“We have a large number of people on a waiting list, wanting a Carriage Home, and many people inquiring about more spacious apartments,” stated Bonace. “These enhancements will help meet the needs of seniors who desire an independent lifestyle while having the support that comes from being part of a retirement community,” Bonace said. “We want the Erie community to know that Saint Mary’s is continuing to grow and that we are not going anywhere.”

furthering the mission of Saint Mary’s Home of Erie. Allen Bonace, president and chief executive officer of Saint Mary’s, is excited to see them completed and offer the high-quality service Saint Mary’s is known for to more seniors. The first phase of renovation to the existing Residential Living and Personal Care Apartments, which began in October 2022, involved demolition of interior walls to expand the footprint of the floor plan.
17 DECEMBER 2022
Christopher Coughlin, Board of Trustees Chairperson; Sister Mary Drexler, president of the Sisters of St. Joseph of NWPA; Allen Bonace, President and CEO of Saint Mary’s; and, Robert Orton, vice president of Operations of Saint Mary’s, are shown here at the May 2022 groundbreaking for the Carriage Home expansion project.

To learn more about upcoming


A global leader in separation technologies, Eriez®, headquartered in Erie, is celebrating 80 years of continuous operation. The Eriez® story began in 1942 when founder O.F. Merwin installed a permanent magnet in a grain mill.

Congratulations on 70 years! Locally owned and operated in Erie, Niethamer & Owens has been selling wholesale meats and cheese since 1952. The Manufacturer & Business Association is proud to showcase our members’ accomplishments and regularly hosts a variety of informational and networking opportunities for them in the region.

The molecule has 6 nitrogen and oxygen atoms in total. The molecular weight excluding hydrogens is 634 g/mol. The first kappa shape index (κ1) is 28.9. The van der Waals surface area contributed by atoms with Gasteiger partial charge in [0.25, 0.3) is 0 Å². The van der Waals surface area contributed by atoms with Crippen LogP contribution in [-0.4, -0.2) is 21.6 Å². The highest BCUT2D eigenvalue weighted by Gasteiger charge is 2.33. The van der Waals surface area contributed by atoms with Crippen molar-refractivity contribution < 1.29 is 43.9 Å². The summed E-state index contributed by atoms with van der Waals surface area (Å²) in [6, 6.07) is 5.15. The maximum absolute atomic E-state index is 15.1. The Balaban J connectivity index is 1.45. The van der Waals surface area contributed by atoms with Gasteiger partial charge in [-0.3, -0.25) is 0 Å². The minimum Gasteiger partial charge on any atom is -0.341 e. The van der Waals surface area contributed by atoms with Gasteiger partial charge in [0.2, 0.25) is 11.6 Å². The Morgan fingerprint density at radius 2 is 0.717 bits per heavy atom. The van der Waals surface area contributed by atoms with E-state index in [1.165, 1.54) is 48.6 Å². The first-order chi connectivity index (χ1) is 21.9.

events, This fall, the MBA hosted the Under Secretary of International Trade Administration Marisa Lago (second from left) shown here with MBA Board member Matt Clark, MBA Assistant Vice President of External Relations Jezree Friend and MBA Board member Jon DeArment. The roundtable discussion included manufacturers and businesses that export internationally. Congratulations to Clayton Engineering on 75 years in business! Headquartered in Bridgeville, PA, the company is a specialized electrical distributor of more than 30 different product lines. Boyer RV is celebrating its 40th year in business in 2022. The Center is Erie area’s largest RV dealer, family owned and operated since 1982.
18 DECEMBER 2022 •
In partnership with the Manufacturer & Business Association, David Leng, Chief Risk Officer of Duncan Financial Group (shown here) and Aaron Black, vice president of East Coast Risk Management, LLC (not pictured) delivered a seminar to help employers slash worker’s compensation costs and improve their Risk Profile, during a recent seminar at the MBA Conference Center in Erie.

Turn ‘The Great Resignation’ Into ‘The Great Retention’ of 2023

If the past two years has taught us anything, it should be that if employees do not see a future for them at your company, they may walk. According to a 2021 survey from Gartner, just 29 percent of workers worldwide intend to stay in their current roles over the next year.